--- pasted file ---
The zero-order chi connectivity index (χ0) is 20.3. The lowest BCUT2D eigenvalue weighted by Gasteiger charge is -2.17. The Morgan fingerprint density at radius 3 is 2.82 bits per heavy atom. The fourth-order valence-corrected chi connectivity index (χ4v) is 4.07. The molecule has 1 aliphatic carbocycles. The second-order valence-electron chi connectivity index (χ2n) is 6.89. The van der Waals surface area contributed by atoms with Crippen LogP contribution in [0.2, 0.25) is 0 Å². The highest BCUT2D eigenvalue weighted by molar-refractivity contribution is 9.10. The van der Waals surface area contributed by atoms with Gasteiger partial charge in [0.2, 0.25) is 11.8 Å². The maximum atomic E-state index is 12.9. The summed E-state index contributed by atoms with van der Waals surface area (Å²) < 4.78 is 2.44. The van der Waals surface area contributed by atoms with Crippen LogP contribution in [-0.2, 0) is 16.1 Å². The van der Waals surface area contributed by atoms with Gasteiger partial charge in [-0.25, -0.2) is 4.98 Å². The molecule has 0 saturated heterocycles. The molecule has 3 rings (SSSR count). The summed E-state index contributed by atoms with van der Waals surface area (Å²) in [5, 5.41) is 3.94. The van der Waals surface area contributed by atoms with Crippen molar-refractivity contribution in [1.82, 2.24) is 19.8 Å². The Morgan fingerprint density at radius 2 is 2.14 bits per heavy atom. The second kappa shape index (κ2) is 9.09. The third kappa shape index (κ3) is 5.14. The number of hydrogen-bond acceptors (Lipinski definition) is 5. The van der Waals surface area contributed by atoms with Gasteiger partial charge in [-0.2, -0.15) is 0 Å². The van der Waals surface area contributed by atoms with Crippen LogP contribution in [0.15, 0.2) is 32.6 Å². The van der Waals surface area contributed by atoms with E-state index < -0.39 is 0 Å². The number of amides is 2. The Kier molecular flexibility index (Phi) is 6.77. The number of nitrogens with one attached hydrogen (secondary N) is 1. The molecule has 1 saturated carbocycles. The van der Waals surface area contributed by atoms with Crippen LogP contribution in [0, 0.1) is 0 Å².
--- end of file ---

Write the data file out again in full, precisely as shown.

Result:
The zero-order chi connectivity index (χ0) is 20.3. The lowest BCUT2D eigenvalue weighted by Gasteiger charge is -2.17. The Morgan fingerprint density at radius 3 is 2.82 bits per heavy atom. The fourth-order valence-corrected chi connectivity index (χ4v) is 4.07. The molecule has 1 aliphatic carbocycles. The second-order valence-electron chi connectivity index (χ2n) is 6.89. The van der Waals surface area contributed by atoms with Crippen LogP contribution in [0.2, 0.25) is 0 Å². The highest BCUT2D eigenvalue weighted by molar-refractivity contribution is 9.10. The van der Waals surface area contributed by atoms with Gasteiger partial charge in [0.2, 0.25) is 11.8 Å². The maximum atomic E-state index is 12.9. The summed E-state index contributed by atoms with van der Waals surface area (Å²) < 4.78 is 2.44. The van der Waals surface area contributed by atoms with Crippen LogP contribution in [-0.2, 0) is 16.1 Å². The van der Waals surface area contributed by atoms with Gasteiger partial charge in [-0.25, -0.2) is 4.98 Å². The molecule has 0 saturated heterocycles. The molecule has 3 rings (SSSR count). The summed E-state index contributed by atoms with van der Waals surface area (Å²) in [5, 5.41) is 3.94. The van der Waals surface area contributed by atoms with Crippen molar-refractivity contribution in [1.82, 2.24) is 19.8 Å². The Morgan fingerprint density at radius 2 is 2.14 bits per heavy atom. The second kappa shape index (κ2) is 9.09. The third kappa shape index (κ3) is 5.14. The number of hydrogen-bond acceptors (Lipinski definition) is 5. The van der Waals surface area contributed by atoms with Gasteiger partial charge in [-0.2, -0.15) is 0 Å². The van der Waals surface area contributed by atoms with Crippen LogP contribution in [0.15, 0.2) is 32.6 Å². The van der Waals surface area contributed by atoms with E-state index < -0.39 is 0 Å². The number of amides is 2. The Kier molecular flexibility index (Phi) is 6.77. The number of nitrogens with one attached hydrogen (secondary N) is 1. The molecule has 1 saturated carbocycles. The van der Waals surface area contributed by atoms with Crippen LogP contribution in [0, 0.1) is 0 Å².